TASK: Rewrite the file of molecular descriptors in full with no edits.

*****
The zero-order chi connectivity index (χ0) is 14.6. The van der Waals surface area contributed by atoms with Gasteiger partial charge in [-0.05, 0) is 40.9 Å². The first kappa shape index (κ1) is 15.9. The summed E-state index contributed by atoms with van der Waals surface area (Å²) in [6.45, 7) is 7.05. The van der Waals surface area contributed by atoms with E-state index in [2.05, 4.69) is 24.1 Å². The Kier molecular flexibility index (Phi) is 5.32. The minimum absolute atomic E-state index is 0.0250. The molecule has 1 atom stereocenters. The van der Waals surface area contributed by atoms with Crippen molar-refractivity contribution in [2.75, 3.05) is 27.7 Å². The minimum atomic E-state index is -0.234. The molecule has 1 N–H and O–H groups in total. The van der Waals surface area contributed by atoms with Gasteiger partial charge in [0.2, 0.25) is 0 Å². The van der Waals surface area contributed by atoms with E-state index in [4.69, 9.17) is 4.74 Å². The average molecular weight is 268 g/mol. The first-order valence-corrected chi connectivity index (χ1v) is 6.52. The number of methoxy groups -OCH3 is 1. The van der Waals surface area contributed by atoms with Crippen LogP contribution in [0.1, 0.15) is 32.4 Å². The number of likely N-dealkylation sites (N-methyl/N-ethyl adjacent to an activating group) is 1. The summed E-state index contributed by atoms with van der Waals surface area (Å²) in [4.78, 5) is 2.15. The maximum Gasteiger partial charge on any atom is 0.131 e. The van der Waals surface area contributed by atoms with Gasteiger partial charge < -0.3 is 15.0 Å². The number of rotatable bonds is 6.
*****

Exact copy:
The zero-order chi connectivity index (χ0) is 14.6. The van der Waals surface area contributed by atoms with Gasteiger partial charge in [-0.05, 0) is 40.9 Å². The first kappa shape index (κ1) is 15.9. The summed E-state index contributed by atoms with van der Waals surface area (Å²) in [6.45, 7) is 7.05. The van der Waals surface area contributed by atoms with E-state index in [2.05, 4.69) is 24.1 Å². The Kier molecular flexibility index (Phi) is 5.32. The minimum absolute atomic E-state index is 0.0250. The molecule has 1 atom stereocenters. The van der Waals surface area contributed by atoms with Crippen molar-refractivity contribution in [2.75, 3.05) is 27.7 Å². The minimum atomic E-state index is -0.234. The molecule has 1 N–H and O–H groups in total. The van der Waals surface area contributed by atoms with Gasteiger partial charge in [0.2, 0.25) is 0 Å². The van der Waals surface area contributed by atoms with E-state index in [4.69, 9.17) is 4.74 Å². The average molecular weight is 268 g/mol. The first-order valence-corrected chi connectivity index (χ1v) is 6.52. The number of methoxy groups -OCH3 is 1. The van der Waals surface area contributed by atoms with Crippen LogP contribution in [0.1, 0.15) is 32.4 Å². The number of likely N-dealkylation sites (N-methyl/N-ethyl adjacent to an activating group) is 1. The summed E-state index contributed by atoms with van der Waals surface area (Å²) in [4.78, 5) is 2.15. The maximum Gasteiger partial charge on any atom is 0.131 e. The van der Waals surface area contributed by atoms with Gasteiger partial charge < -0.3 is 15.0 Å². The number of rotatable bonds is 6.